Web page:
As the temperatures start to drop (a little bit) and the leaves begin to fall, we also realize that finals are looming on the horizon next month. For that reason, I wanted to share a couple of evidence-based study tips today. So, if you are looking to revamp your study routine, maybe one of these strategies is right for you!
Study Tip #1: Space out your studying
Research shows that spacing out study session helps retain more information than cramming everything into one session. In this 2009 experiment by Kornell, students studied vocabulary words with flashcards – some in many shorter sessions, others in fewer longer sessions, while spending the same amount of time overall. Testing at the end of the experiment showed that the group who studied in more frequent shorter sessions performed better than those who had crammed it all into fewer sessions.
So, take a look at your finals schedule and map out a plan for multiple shorter study sessions for each class instead of pulling all-nighters the night before each exam.
Study Tip #2: Practice makes perfect
The best way to study for many classes is doing practice problems – and lots of them. Research shows that to retain information, we have to do more than just read the textbook. A 2009 study by Callender and McDaniel showed that there was little difference in terms of test performance between two groups of students who read a text once or twice and took a test immediately after.
Studying can be compared to a musician practicing a piece of music or an athlete training for their event – it is not enough for them to hear others perform the piece or watch somebody make a free throw, but instead the musician and athlete have to acquire the skill through practice. The same holds true for learning. Reading the text or watching a video where the instructor solves a practice problem is like watching LeBron James play basketball. To get good at it, you’ll have to work through some practice problems on your own! But don’t just take my word for it – this 2013 study by Rawson et al. shows that students who regularly took practice tests on average scored more than a full letter grade better than those who studied the conventional way.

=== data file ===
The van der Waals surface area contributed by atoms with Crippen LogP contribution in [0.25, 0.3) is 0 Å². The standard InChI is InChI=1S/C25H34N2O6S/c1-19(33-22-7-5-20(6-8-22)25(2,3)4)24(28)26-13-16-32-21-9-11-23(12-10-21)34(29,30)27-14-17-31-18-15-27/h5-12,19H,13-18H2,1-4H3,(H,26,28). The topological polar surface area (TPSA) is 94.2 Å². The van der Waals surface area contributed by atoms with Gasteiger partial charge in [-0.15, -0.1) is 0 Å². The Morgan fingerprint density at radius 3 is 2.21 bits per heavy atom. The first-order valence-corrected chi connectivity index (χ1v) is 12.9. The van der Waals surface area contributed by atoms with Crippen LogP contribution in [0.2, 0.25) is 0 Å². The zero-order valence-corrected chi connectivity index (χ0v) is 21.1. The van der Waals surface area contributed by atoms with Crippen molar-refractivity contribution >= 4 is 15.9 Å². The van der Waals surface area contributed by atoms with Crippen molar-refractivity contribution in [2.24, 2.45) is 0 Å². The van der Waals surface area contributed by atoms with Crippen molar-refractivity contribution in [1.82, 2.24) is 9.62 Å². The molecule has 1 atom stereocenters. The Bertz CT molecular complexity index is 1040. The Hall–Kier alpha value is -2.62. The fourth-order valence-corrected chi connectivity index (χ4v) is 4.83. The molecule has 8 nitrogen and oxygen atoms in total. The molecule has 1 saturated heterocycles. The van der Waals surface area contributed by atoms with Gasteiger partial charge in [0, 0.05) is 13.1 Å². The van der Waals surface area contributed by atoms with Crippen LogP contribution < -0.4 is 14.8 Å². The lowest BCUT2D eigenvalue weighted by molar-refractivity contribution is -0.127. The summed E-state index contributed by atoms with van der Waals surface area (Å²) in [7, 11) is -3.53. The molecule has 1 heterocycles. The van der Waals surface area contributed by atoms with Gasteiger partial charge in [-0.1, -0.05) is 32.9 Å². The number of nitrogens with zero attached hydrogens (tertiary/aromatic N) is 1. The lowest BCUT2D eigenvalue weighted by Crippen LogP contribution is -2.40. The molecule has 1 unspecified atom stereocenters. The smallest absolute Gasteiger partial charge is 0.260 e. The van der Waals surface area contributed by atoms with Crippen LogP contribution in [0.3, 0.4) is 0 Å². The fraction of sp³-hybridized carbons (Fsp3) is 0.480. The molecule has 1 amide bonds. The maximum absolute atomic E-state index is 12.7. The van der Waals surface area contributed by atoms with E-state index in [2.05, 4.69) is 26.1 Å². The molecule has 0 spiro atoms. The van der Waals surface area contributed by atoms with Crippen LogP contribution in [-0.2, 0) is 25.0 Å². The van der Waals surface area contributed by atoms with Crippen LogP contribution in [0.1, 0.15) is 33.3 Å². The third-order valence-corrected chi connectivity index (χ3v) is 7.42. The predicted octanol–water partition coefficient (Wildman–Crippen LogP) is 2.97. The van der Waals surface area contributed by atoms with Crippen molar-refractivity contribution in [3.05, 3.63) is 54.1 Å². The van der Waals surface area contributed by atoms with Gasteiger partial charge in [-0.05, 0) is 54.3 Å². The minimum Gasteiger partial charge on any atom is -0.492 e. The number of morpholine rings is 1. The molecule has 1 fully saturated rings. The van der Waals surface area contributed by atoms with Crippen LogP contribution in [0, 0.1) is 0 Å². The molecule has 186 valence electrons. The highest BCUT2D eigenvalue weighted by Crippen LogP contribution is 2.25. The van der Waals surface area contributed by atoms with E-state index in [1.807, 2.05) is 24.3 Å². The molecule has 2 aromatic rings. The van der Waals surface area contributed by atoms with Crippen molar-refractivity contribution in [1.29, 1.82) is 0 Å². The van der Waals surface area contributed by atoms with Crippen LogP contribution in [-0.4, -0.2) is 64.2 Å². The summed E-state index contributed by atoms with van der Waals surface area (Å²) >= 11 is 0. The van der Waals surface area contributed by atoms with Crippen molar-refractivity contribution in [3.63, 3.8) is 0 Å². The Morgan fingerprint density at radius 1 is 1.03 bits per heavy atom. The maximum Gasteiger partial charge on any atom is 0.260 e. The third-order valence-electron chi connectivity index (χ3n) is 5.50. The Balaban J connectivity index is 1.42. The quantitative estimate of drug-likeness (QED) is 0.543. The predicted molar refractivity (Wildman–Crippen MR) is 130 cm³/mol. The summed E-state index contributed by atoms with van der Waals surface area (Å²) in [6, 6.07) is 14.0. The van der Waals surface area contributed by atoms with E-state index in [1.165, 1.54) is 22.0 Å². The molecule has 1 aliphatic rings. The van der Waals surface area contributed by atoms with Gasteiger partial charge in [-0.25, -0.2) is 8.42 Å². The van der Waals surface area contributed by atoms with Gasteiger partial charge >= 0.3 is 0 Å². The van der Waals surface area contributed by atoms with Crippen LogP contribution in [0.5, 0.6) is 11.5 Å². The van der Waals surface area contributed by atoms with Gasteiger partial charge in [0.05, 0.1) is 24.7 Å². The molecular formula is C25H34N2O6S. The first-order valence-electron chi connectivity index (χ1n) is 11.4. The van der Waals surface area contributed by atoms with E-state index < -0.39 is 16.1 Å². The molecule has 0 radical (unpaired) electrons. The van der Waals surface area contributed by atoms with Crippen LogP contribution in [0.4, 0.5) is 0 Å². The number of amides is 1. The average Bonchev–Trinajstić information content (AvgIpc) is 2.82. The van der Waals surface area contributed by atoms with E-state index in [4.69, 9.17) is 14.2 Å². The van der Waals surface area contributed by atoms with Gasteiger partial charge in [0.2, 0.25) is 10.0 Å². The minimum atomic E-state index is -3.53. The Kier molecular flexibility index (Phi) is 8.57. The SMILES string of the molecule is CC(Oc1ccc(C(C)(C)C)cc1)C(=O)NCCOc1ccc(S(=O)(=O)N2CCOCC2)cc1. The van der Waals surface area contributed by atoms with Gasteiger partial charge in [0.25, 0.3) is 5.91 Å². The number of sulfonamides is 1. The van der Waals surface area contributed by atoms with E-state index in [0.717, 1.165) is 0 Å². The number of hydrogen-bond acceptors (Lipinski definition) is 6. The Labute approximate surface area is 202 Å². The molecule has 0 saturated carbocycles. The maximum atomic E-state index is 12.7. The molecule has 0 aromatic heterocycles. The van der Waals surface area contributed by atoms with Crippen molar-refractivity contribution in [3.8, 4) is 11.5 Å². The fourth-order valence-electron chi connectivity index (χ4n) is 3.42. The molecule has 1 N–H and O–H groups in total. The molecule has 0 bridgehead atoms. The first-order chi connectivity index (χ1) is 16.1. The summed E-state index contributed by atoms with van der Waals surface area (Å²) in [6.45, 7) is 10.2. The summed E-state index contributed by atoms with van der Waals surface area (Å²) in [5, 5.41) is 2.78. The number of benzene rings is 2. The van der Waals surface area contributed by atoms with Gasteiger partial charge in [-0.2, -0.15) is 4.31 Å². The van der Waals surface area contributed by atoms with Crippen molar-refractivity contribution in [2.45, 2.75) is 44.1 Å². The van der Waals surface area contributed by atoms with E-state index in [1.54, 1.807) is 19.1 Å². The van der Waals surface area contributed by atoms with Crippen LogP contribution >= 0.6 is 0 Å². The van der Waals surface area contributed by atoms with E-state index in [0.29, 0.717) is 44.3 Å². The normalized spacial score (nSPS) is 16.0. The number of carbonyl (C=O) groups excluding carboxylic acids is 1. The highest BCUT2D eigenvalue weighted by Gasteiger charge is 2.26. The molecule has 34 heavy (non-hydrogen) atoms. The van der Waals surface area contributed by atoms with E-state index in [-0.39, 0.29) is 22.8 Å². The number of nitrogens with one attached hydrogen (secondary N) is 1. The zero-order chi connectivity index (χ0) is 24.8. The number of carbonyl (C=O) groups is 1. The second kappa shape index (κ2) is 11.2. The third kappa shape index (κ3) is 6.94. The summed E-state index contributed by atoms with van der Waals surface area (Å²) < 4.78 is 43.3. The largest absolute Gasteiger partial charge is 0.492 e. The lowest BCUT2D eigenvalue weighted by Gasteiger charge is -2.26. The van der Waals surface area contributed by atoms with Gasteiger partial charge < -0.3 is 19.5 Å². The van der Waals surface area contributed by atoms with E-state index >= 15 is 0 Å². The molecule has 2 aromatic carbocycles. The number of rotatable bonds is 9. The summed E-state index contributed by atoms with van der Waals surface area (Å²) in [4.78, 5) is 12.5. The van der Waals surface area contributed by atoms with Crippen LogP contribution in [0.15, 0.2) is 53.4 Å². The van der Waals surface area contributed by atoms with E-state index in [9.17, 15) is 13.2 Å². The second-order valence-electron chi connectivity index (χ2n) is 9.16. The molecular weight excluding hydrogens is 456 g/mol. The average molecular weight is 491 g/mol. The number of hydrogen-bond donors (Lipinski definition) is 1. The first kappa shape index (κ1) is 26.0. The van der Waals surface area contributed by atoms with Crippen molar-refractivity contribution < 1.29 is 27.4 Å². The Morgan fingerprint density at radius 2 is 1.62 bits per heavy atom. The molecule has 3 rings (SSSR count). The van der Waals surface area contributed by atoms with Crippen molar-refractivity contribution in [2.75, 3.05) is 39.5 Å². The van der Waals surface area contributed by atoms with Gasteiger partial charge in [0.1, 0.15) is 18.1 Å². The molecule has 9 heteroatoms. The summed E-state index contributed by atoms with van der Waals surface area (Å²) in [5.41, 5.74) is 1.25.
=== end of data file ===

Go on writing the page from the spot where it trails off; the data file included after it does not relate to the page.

So, whether it is working practice problem sets that your professor provided or solving questions from the textbook, get ready to practice!
Study Tip #3: Mistakes are an opportunity to learn
I know, I know… nobody likes to make mistakes, but when studying, they can sometimes be a good thing! As biologist Stuart Firestein argues in his book “Failure: Why Science is So Successful”, making mistakes is a primary key to learning. Or, take my anecdotal evidence for it – I made a very embarrassing mistake on a spelling test in elementary school and haven’t misspelled that word since (for those who know German – it was naemlich) 😊
What this means for you is that it’s ok to make mistakes on practice questions or low-stake assignments – that’s what they are there for. Hopefully, making the mistake and figuring out why your approach was wrong will sear the concept in your memory just like I won’t ever forget how to spell this German word. If you can’t figure out where you are going wrong – your professors at WT are willing to help, so go to their office hours or send them an email.
You got this!
I hope these tidbits were helpful if you are looking for something new to try for your study routine. Now that you’ve got a plan, hit the books, get studying and good luck on finals! For additional success tips, also check out this post by Dr. Ramos Salazar.
Associate Professor of Economics and Decision Management & Hodges Professor of Business
Callender, A. A., & McDaniel, M. A. (2009). The limited benefits of rereading educational texts. Contemporary Educational Psychology, 34(1), 30-41.
Kornell, N. (2009). Optimising learning using flashcards: Spacing is more effective than cramming. Applied Cognitive Psychology: The Official Journal of the Society for Applied Research in Memory and Cognition, 23(9), 1297-1317.
Rawson, K. A., Dunlosky, J., & Sciartelli, S. M. (2013). The power of successive relearning: Improving performance on course exams and long-term retention. Educational Psychology Review, 25(4), 523-548.